The Last Waltz (1978) - Documentary, Music

Hohum Score

6

Engaging

A film account and presentation of the final concert of The Band.

IMDB: 8.2
Director: Martin Scorsese
Stars: Robbie Robertson, Muddy Waters
Length: 117 Minutes
PG Rating: PG
Reviews: 8 out of 117 found boring (6.83%)

One-line Reviews (40)

Dull .

Robby your good but is this really fair to compare him to Slow Hand?

" These mar and slow down the pacing of the film and as such, these segments have not aged well.

On the other hand, Scorsese's interviews are weak, his staged sequence of "The Weight" forgettable, and final montage a complete bore.

The interviews were really really boring even for someone like me prepared to be fascinated.

His inspiration is John Ford's innovation: Ford took a dull, bad cowboy actor and taught him how (in "Stagecoach") to utter his lines with an unexpected cadence.

Here is a concert that took place over 20 years ago and the music is fresh and enjoyable as if was when it was new.

The Bland.

Although not as stylistically elaborate or well conceived, GIMME SHELTER is ten times more entertaining.

This film looks absolutely stunning.

But the behind-the-scenes interviews are a boring waste of time.

The results are at times brilliant and at times tiresome.

It stands as the finest example of how to present rock at its purest form, real,longing, intense, and still a tragic comedy.

However, the documentary is a worthwhile watch if you're bored or interested in learning the stories behind rock bands.

Dull and uninteresting.

Scorsese, acting as the on-film interviewer captures very well the intimate details of The Bands' unpredictable, turbulent and exhausting everyday lives on tour.

Overall this is an impressive and enjoyable concert film.

THE LAST WALTZ is an enjoyable viewing if you're a fan of THE BAND and the performers that join them on their final show.

It's more like a music video interspersed with some uninteresting prattle.

They are tired, scrawny, empty-eyed from the excesses of the road.

He calls it jazz because something similar often happens there, but disorder in the popular media is something else: Garth's vocabulary is all about lyrics with unexpected emphasis of the ordinary.

They are both like a bad marriage -- charming at first but tedious in the long run.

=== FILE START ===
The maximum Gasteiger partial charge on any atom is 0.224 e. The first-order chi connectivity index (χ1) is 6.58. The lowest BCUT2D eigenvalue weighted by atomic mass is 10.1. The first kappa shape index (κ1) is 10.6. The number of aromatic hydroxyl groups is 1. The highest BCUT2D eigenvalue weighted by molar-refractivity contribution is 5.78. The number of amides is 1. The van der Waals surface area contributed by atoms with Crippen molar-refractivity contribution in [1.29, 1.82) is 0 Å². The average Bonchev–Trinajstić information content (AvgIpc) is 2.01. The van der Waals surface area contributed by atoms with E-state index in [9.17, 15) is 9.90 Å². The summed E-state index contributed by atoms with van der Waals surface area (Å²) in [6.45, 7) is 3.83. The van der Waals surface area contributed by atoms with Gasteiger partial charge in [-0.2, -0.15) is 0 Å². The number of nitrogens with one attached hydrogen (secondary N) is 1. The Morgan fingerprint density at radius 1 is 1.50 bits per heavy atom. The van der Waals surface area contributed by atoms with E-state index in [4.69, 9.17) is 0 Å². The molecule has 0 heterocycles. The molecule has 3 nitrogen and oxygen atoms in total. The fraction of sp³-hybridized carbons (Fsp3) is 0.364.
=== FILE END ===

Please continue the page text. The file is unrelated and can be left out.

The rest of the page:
Or did Bylan turn The Bland into this cod folk-rock band with a taste for everything and nothing?

What makes the movie especially enjoyable are the little stories that the different Band members share.

Very intriguing, especially as I have become more familiar with the songs and performers.

Ted's Evaluation -- 3 of 3: Worth watching.

The music is unbelievable and the interviews are entertaining at the least.

Intercutting (including with hard audio cuts - I guess music is a visual medium to Scorsese) lame attempts at interviews (attempting, occasionally, to star himself), Scorsese manages to make a group of wonderful songs (and singers) into a fairly tedious exercise.

what you'll find fascinating, other than the array of famous singers brought in to jam with the band, is the way scorcese has mixed in a few studio-set pieces to go with the live-theater performance.

I had a hard time staying awake.

Shot with 35mm and adorned with a magnificent stage design, the images are stunning.

Did The Bland make a fool of Bob Dylan and turn that fine word-smith into another mediocrity straining after effect?

Neil Young, Bob Dylan, and Van Morrison have continued to write compelling new music.

Then you have the elegant Joni Mitchell fusing some otherworldly type jazz with rock and folk, the indefatigable Neil Young, the unpredictable Bob Dylan, and don't forget the Band's magnificent drummer-singer Levon Helm, who pours his entire life and soul into his music.

Dr. John's "Such A Night" is enjoyable, Bob Dylan's "Forever Young" is well done (although he should have given second thought for his wardrobe), and Van Morrison's "Caravan" also gives out an impressive amount of energy.

The overall affect can be boredom if you're not already a hardcore fan.

I bought the (triple - vinyl) soundtrack, and it is a much more enjoyable without any of the drek of the movie.

I was sorry I came in late on this, because the music was fantastic, and it was a thoroughly fascinating documentary about rock music.

Even though I grew up on jazz music more so than rock, I can fully appreciate The Band's intense, immense music background- influenced by everything from blues to country to folk music.

I found it tiresome, and not really that interesting.